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You are browsing the archive for December 2022 - Mountain Beltway.

31 December 2022

On Writing, by Stephen King

This is a little book about writing by Stephen King, renowned author of 50+ best-selling novels. It’s mainly autobiographical, detailing King’s childhood, alcoholism, and being run down by a distracted driver, but also includes good general writing advice: Ditch the passive voice. Don’t use adverbs. Write solo in an effort to purge the story from your mind, then let it sit for some time and come back to it, looking …

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29 December 2022

Platypus, by Ann Moyal

The platypus is extraordinary, and this is a book about how we came to know that. Written by a historian of Australian science, Platypus is subtitled, “The extraordinary story of how a curious creature baffled the world.”  Moyal recounts the first specimens being sent back to the intellectual centers of western Europe (London and Paris, principally) from Australia, the subsequent suspicions that it was a hoax of taxidermy, and then …

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24 December 2022

The Last Volcano, by John Dvorak

A new week, a new nonfiction geology book by John Dvorak! This one is a biography of Thomas Jaggar, who founded the Hawaiian Volcano Observatory. It was a really interesting portrait of a man driven to spend time with erupting mountains. The book begins with the eruption of Mt. Pelee in Martinique, a harrowing pyroclastic flow that kills almost everyone in St. Pierre. The son of a bishop, young Jaggar …

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15 December 2022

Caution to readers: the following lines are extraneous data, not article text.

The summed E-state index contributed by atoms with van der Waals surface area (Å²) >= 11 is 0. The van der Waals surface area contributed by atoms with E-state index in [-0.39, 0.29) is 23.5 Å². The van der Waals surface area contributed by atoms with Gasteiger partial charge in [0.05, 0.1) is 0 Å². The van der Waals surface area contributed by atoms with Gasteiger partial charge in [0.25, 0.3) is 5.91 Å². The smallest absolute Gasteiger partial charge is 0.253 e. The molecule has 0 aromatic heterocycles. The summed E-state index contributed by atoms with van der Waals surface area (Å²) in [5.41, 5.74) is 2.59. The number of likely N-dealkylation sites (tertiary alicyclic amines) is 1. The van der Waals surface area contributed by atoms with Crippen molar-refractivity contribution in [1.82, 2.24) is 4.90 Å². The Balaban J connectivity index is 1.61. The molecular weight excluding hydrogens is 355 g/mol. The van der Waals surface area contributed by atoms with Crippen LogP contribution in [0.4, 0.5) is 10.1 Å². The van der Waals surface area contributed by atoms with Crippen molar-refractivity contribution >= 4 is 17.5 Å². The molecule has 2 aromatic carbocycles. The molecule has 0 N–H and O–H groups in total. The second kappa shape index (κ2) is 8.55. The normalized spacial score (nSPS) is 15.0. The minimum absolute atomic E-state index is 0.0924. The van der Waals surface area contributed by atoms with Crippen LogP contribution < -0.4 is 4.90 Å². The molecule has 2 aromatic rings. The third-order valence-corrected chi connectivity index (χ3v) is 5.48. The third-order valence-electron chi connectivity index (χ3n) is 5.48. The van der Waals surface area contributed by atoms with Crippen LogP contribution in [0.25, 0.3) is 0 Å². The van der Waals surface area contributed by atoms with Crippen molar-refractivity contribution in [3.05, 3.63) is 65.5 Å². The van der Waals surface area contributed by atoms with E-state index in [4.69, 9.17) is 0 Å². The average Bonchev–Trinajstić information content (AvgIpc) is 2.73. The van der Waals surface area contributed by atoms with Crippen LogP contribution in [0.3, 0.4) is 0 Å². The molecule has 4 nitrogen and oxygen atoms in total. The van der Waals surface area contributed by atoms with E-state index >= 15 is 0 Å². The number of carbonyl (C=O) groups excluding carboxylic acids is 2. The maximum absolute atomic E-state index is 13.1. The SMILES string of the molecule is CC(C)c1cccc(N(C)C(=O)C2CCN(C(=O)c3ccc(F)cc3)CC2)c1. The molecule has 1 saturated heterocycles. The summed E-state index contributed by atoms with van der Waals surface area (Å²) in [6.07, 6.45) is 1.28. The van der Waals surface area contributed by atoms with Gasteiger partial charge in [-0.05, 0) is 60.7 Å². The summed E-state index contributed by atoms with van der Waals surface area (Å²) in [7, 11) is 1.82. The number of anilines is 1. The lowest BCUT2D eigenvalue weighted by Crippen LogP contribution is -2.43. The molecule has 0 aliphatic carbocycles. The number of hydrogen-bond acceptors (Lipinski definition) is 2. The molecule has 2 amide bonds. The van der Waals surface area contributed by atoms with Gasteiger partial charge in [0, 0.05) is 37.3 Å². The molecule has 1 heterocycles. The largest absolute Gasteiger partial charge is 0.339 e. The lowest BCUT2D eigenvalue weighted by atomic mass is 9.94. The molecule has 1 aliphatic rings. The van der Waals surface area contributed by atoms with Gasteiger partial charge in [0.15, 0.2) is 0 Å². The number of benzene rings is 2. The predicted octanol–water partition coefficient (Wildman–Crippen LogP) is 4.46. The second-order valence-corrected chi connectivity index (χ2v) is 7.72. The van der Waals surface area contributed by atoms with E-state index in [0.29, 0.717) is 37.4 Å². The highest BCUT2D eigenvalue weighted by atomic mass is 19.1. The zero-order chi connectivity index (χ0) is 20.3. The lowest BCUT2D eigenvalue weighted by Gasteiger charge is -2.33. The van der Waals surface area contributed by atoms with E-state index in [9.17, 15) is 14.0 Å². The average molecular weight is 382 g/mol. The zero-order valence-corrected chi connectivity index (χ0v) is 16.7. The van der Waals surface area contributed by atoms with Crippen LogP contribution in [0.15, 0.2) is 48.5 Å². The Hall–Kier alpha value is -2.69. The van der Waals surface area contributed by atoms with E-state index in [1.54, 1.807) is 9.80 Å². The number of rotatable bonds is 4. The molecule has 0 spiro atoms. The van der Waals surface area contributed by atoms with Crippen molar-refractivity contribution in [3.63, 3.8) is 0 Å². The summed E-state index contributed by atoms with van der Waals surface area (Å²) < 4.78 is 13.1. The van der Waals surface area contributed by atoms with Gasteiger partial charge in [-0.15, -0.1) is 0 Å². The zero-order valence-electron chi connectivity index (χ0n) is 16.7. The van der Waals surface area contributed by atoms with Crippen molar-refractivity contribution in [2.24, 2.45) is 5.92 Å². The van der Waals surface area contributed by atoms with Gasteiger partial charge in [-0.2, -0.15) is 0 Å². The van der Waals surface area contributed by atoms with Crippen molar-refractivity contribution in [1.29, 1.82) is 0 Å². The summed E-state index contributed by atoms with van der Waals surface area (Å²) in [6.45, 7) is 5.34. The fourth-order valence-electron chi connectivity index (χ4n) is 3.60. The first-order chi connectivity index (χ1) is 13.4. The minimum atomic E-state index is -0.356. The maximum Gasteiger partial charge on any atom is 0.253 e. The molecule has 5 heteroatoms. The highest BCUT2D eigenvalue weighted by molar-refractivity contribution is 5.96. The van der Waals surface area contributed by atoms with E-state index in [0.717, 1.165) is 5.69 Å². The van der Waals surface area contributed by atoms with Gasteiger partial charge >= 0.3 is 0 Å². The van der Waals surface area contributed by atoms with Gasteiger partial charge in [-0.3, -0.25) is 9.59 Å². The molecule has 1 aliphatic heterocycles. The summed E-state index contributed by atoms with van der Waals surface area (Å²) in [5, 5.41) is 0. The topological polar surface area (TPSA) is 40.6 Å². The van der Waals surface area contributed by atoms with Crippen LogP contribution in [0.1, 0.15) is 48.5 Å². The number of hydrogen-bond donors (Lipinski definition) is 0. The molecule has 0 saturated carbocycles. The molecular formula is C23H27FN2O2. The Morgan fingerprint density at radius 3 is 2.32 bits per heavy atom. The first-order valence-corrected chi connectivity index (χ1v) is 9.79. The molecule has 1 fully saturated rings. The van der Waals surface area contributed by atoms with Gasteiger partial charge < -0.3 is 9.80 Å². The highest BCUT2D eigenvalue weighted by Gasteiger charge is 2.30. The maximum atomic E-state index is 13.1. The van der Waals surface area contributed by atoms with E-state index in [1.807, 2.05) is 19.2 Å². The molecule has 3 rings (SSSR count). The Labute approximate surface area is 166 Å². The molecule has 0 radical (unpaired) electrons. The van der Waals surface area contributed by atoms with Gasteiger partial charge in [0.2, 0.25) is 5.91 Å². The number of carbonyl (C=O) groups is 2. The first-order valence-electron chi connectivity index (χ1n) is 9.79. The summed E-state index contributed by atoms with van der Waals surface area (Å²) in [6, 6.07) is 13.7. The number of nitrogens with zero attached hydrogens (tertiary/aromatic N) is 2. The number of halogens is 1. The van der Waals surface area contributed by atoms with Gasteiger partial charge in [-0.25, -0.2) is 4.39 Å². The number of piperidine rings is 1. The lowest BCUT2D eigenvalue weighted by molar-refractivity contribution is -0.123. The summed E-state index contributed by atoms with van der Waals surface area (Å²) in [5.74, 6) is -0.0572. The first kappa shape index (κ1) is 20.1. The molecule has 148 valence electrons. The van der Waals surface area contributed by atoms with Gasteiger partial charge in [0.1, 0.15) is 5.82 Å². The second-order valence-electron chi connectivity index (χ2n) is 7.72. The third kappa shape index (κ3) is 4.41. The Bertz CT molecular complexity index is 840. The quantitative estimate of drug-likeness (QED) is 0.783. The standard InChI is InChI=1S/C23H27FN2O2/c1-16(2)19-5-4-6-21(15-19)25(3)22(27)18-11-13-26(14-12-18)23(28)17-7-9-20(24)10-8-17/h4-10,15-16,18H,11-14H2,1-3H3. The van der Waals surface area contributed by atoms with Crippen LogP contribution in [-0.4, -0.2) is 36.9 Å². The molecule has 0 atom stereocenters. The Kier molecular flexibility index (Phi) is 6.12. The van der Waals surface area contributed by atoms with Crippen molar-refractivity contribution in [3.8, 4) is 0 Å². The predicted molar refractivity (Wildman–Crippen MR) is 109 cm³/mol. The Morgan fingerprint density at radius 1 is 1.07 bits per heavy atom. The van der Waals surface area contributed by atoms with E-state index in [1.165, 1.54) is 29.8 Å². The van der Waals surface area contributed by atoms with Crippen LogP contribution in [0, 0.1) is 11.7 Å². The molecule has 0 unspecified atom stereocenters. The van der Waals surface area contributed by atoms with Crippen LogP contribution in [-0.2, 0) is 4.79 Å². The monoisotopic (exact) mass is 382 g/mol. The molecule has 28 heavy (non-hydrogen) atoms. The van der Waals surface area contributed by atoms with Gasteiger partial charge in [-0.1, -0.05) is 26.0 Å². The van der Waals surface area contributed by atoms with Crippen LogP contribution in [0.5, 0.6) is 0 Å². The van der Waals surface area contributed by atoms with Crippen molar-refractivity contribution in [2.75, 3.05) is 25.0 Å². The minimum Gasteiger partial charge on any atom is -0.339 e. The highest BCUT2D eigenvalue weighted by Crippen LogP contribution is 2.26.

Beasts Before Us, by Elsa Panciroli

So many books have been written about dinosaurs, but this one looks at a deeper history of another important group: our own. Beasts Before Us is “the untold story of mammal origins and evolution.” The Cenozoic is often dubbed “the age of mammals,” but the story of our hairy, milk-guzzling brethren goes much deeper into geologic time. There have sort of been two ages of “mammals,” author paleontologist Elsa Panciroli …

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9 December 2022

Pillbug tracks in ash from Mt. St. Helens

Reader Nancy Weidman (who supplied the Wind River boudinaged basaltic dike images from earlier in the week) sent me this interesting note: Your ichnoanalogue post reminds me of the insect or pillbug tracks I found in Mt. St. Helens ash deposited in Missoula, Montana. At least some of the tracks, if I recall correctly, ended in dead bugs, presumably dead after its breathing tubes clogged with ash. No fossils from …

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7 December 2022

The coastal section at Esterillos Oeste, Costa Rica

Callan documents a geological stroll along the coast of Esterillos Oeste, in central southern Costa Rica, investigating the sequence of sediment in the Punta Judas Formation (Mid-Miocene) exposed there. Fossils, sedimentary structure, diagenetic features, structural deformation, and modern weathering all make prominent appearances.

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5 December 2022

Mafic blocks in Wind River Range granite

Got these photos from a reader, showing outcrops in the northern Wind River range (ESE of Island Lake). The question, inevitably, is are these MMEs (microgranular mafic enclaves) or xenoliths? They’re fine grained and mafic… but some lithologies of xenolith could be too! This next set shows what appear to be a bunch of blocks strung out in a line… This one is shaped like a toaster or a television …

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2 December 2022

Friday fold: Hidden Rock Park, Goochland County

Two weeks ago was the annual Virginia Geological Field Conference, which was centered this year on the Goochland Terrane, an interesting block of crust in the Piedmont which shows some similarities to the Blue Ridge geologic province, but also shows some differences that suggest it’s not just a mini-Blue-Ridge. One of the best exposures was in Hidden Rock Park, where a series of “whaleback” outcrops expose things like this: There, …

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1 December 2022

Mask of the Sun, by John Dvorak

Inspired by How The Mountains Grew, I ordered the rest of John Dvorak’s oeuvre recently. I read the first over Thanksgiving break – a great nonfiction look at eclipses. The basics of lunar and solar eclipses are dispensed with early on, and Dvorak then spends his time on understanding of eclipses in antiquity, the gradual accumulation of insight into the causes and timing of eclipses – thus permitting them to …

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